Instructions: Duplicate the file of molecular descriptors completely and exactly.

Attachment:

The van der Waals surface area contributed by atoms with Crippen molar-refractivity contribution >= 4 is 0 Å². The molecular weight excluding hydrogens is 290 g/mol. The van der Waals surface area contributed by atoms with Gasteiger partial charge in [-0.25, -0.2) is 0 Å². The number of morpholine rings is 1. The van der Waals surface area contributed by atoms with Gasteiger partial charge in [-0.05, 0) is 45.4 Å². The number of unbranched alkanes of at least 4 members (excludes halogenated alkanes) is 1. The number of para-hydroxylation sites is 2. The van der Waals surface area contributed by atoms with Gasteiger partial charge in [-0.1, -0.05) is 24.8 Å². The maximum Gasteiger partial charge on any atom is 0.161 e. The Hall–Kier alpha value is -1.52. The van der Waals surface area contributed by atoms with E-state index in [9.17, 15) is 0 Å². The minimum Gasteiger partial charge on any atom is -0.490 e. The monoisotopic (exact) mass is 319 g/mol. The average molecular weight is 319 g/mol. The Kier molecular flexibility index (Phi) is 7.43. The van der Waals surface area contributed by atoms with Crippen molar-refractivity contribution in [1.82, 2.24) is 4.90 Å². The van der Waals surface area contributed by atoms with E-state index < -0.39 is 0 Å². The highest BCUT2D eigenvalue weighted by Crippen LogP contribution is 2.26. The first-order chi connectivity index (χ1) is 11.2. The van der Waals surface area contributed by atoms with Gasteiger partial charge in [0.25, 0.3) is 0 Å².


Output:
The van der Waals surface area contributed by atoms with Crippen molar-refractivity contribution >= 4 is 0 Å². The molecular weight excluding hydrogens is 290 g/mol. The van der Waals surface area contributed by atoms with Gasteiger partial charge in [-0.25, -0.2) is 0 Å². The number of morpholine rings is 1. The van der Waals surface area contributed by atoms with Gasteiger partial charge in [-0.05, 0) is 45.4 Å². The number of unbranched alkanes of at least 4 members (excludes halogenated alkanes) is 1. The number of para-hydroxylation sites is 2. The van der Waals surface area contributed by atoms with Gasteiger partial charge in [-0.1, -0.05) is 24.8 Å². The maximum Gasteiger partial charge on any atom is 0.161 e. The Hall–Kier alpha value is -1.52. The van der Waals surface area contributed by atoms with E-state index in [9.17, 15) is 0 Å². The minimum Gasteiger partial charge on any atom is -0.490 e. The monoisotopic (exact) mass is 319 g/mol. The average molecular weight is 319 g/mol. The Kier molecular flexibility index (Phi) is 7.43. The van der Waals surface area contributed by atoms with Crippen molar-refractivity contribution in [1.82, 2.24) is 4.90 Å². The van der Waals surface area contributed by atoms with E-state index < -0.39 is 0 Å². The highest BCUT2D eigenvalue weighted by Crippen LogP contribution is 2.26. The first-order chi connectivity index (χ1) is 11.2. The van der Waals surface area contributed by atoms with Gasteiger partial charge in [0.25, 0.3) is 0 Å².